Responses for batch results

What’s the best response shape for a batch request?

Depending on your design, batch requests don’t always work and need success and failure responses back from the endpoint.

Salesforce return the item and a success field in each response item:

    "success" : true,
    "created" : true,
    "id" : "1",
    "errors" : []
    "success" : false,
    "created" : false,
    "id" : "2",
    "errors" : ['example error message']

The AWS DynamoDB response returns a set of metadata, successes and failures:

    "ConsumedCapacity" : 100, 
    "OtherMetric" : true
    "Items" : [ 
      { "Key" : "Item1" }, 
      { "Key", "Item2" }
    "Failed": [ 
      { "Key" : "Item3", "Reason" : "Value cannot be null" } 

I prefer a third option, which takes the best of both. Return a list of ids you’ve received, so requests can be tracked. Return an array of items that were successful and another list that has failed. The failed messages get an array of reasons they have failed.

  "ids" : [ "item1", "item2", "item3" ],
  "success" : [ { id: "item1" }, { id: "item2" } ],
  "failed" : [ { "id": "item2", "reasons" : [ "String required" ] } ]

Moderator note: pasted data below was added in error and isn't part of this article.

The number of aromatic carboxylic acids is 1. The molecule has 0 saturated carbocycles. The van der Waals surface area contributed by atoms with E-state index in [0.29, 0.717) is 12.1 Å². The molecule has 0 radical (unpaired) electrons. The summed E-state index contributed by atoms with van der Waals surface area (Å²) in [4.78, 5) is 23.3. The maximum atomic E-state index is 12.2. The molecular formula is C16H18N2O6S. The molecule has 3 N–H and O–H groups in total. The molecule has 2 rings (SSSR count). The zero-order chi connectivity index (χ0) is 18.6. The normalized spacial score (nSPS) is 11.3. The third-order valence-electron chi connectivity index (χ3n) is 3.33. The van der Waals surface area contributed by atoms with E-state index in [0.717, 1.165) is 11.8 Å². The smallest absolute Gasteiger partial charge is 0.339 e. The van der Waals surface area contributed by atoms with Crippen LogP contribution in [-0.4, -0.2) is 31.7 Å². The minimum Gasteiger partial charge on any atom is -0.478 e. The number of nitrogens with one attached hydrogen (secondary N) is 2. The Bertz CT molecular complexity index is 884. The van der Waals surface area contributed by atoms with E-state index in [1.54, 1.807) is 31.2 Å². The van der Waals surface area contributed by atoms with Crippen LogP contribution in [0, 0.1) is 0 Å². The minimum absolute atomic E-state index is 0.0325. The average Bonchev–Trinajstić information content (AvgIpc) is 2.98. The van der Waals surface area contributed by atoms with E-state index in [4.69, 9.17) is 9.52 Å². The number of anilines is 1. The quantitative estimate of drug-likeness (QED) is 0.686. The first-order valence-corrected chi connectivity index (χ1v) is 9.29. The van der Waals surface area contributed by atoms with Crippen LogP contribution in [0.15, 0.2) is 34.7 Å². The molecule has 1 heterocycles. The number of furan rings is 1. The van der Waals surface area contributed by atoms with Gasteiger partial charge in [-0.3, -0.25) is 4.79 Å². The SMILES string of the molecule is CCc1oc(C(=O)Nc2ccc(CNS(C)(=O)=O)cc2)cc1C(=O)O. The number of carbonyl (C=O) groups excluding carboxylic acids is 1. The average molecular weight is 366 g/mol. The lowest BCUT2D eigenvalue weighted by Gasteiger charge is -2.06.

Mounting and diagnosing an EC2 volume from a rescue instance

Here’s a quick way to troubleshoot logs on a failing EC2 with an attached volume.

  1. Remove the instance from any load balancers so it won’t be dropped from a healthcheck
  2. Take a snapshot of the volume you’re having trouble with
  3. Create a rescue instance in the same AWS Account and using the Ec2 Add Storage step attach a new volume which uses the snapshot you created mapped to device xvd*
  4. Start up your instance and connect remotely
  5. Using diskmgmt.msc browse and mount the drive
  6. Use file explorer to find your device and explore as a regular hard drive

Having trouble mapping your device? See Mapping Disks to Volumes on your EC2 instance for the documentation on the device names.


Change a blank project into a web project

© Microsoft
Project Selection in Microsoft Visual Studio ©

Whilst I was writing a WebApi OWIN tutorial, I started in an empty Solution with a blank Project and then wanted to change the blank project into a web project. There’s no way to do this via the GUI and I really wanted all the nice F5 tools. Rather than having to deploy to a website or IIS host each time, I’d rather start up a server at the press of a button. That way I can gain confidence in the startup of the app if I haven’t written tests yet.

There’s a few ways to do this:

  1. Modify the project metadata. You change the a blank solution to a web project. Visual Studio looks for the Guids that indicate the project is a web project and hooks up the tools.
  2. Create a new web project and drag all the files over to the new project. I much prefer this, as the project Guids and extra data (e.g., whether to use IIS, IIS Express and the hostname) is setup for you.